Making your own:
With the basic materials (bags, dirt, barbed wire to
lock rows of bags together, and a tamper), anyone can
design and build with earthbags. If your dirt doesn't
have sufficient clay, you can add it, or stabiize
it with lime or cement.
You don't even need to buy bags. Sure, we're happy to
sell them to you. But some people have had success using
alternatives like thrift-store pillowcases, sheets sewn
together, etc. The point is to have a container or wrap
that will hold & confine the wet fill, and that will
survive the tamping without splitting a seam. Once the
contents of the bag have cured & and your
construction is plastered, it doesn't matter at all
(structurally speaking) what the bag was made of.
If you're new to this, you'll find information, links,
and resources on these pages & elsewhere to help you
Empty bags (click
to see prices):
bags are14"x26" (approx. 36 cm x 66 cm) and can
hold up to about 50 lbs. of fill. These are
medium-weight (10x10 weave, 850 denier, superior to the
cheap bags sold online), have tie strings, and are UV
treated to provide about 6 months of protection.
Large polypropylene bags
are the same as the above, but measure 18"x30" and can hold
between 75 and 100 lbs. of fill. These can be difficult to
manage when using for building.
burlap bags (new, additive-free, 9 oz.
weave, 14"x26") are a bit expensive for construction
but are excellent for gardening and matanzas. We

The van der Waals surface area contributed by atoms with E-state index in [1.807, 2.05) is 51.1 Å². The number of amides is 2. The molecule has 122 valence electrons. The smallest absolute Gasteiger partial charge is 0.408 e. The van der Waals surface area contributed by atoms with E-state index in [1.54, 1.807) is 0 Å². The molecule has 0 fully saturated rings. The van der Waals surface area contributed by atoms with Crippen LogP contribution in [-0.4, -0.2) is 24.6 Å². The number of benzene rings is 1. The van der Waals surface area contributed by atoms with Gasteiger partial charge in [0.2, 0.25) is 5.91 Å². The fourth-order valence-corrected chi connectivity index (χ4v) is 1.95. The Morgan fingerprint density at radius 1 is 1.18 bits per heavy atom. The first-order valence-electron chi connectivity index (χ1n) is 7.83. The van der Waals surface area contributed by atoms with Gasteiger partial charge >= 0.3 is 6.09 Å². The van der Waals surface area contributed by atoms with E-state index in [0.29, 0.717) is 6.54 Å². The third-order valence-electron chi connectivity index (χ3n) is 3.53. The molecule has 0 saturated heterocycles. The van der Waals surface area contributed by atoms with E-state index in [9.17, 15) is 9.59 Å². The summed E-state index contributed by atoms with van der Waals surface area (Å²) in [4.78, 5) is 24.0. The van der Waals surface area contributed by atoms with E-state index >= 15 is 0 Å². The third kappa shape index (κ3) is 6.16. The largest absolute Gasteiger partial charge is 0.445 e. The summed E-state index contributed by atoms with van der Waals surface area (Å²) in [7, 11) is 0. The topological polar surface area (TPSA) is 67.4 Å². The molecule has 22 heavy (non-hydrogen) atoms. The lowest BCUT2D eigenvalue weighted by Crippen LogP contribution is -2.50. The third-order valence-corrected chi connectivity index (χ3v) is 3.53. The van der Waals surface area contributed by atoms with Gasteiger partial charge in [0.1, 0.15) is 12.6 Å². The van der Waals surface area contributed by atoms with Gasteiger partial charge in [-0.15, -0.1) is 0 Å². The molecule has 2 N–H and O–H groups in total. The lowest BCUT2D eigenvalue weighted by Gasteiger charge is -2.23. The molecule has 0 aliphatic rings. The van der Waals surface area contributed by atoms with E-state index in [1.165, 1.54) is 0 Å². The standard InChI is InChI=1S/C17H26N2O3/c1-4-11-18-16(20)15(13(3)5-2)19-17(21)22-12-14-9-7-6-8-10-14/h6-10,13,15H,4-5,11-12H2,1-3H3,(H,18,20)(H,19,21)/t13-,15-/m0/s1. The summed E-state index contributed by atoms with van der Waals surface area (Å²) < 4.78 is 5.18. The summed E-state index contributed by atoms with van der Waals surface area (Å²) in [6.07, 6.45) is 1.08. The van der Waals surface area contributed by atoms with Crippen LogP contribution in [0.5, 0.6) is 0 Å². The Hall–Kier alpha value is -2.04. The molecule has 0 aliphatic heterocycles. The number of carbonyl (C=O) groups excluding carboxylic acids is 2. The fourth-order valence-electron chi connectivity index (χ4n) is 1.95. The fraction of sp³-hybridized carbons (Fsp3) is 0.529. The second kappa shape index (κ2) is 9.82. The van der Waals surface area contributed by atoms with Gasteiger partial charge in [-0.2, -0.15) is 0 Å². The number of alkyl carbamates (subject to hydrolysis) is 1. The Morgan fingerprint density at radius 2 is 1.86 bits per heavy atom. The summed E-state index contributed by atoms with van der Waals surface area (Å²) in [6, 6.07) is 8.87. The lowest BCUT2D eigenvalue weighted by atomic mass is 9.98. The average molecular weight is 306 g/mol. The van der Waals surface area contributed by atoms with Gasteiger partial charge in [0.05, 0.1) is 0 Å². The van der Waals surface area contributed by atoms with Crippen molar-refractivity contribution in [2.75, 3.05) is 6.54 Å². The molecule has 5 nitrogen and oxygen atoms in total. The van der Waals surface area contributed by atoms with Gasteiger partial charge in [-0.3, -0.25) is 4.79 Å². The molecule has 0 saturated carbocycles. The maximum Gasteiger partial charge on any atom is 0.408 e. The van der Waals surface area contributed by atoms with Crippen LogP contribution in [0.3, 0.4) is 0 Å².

occasionally carry larger untreated burlap bags
(18"x30" and 23"x40") which, among other things, are
just the thing for sack races.
(dipped in a copper solution to help
prevent rot, mildew & to deter critters) run
about 12"W x 14"L and are $2.00 each. These meet
US military specs CID A-A-52141 and are made in
the US. Good for erosion control and that
underground bunker that you've been thinking
polypropylene bags (14.5"x26", rated for 4
years). More expensive than standard ones, they're
tarp-weight and will pretty much withstand anything that
nature & the elements can throw at them. Available
in any quantity, they're best suited for long-term
deployment for flood or erosion control.
(otherwise known as Superadobe) come on rolls in several
widths & lengths. We can get these in a variety
of widths & lengths. These are special-order and
require advance payment, but come with free
bags (assorted sizes) are typically used for
filtration, storm water control and ballast.
They last for years and can be emptied & refilled
multiple times. Nice to have behind your back seat if
you get stuck in mud or in snow.
We provide 4-point barbed wire in rolls or
by the foot. This is used between the courses of
bags to lock them together. We also provide tampers,
bag fillers, sifters, zip ties, trowels - pretty
much anything you need. See our store here.
If you live out in the boonies & want us to find
you something to add to your order (whether it's a
mantle for your Aladdin lamp or chocolate espresso
beans from Trader Joes), we'd be happy to look
around & give you a quote.
After building, you'll need to cover your structure.
Popular materials include lime, cob, adobe mud,
papercrete, stucco, and earthen plasters. Typically,
you'll want to add one or more rough basecoats, and then
a finish coat that will add color, texture, durability,
and weatherproofing. Check out our
pages (in progress!).
New Mexico residents, please add NM gross receipts tax
of 7.5% to all orders.
All sales are final. Defective merchandise will be
cheerfully replaced at our discretion.
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not to use
concrete (cinder) blocks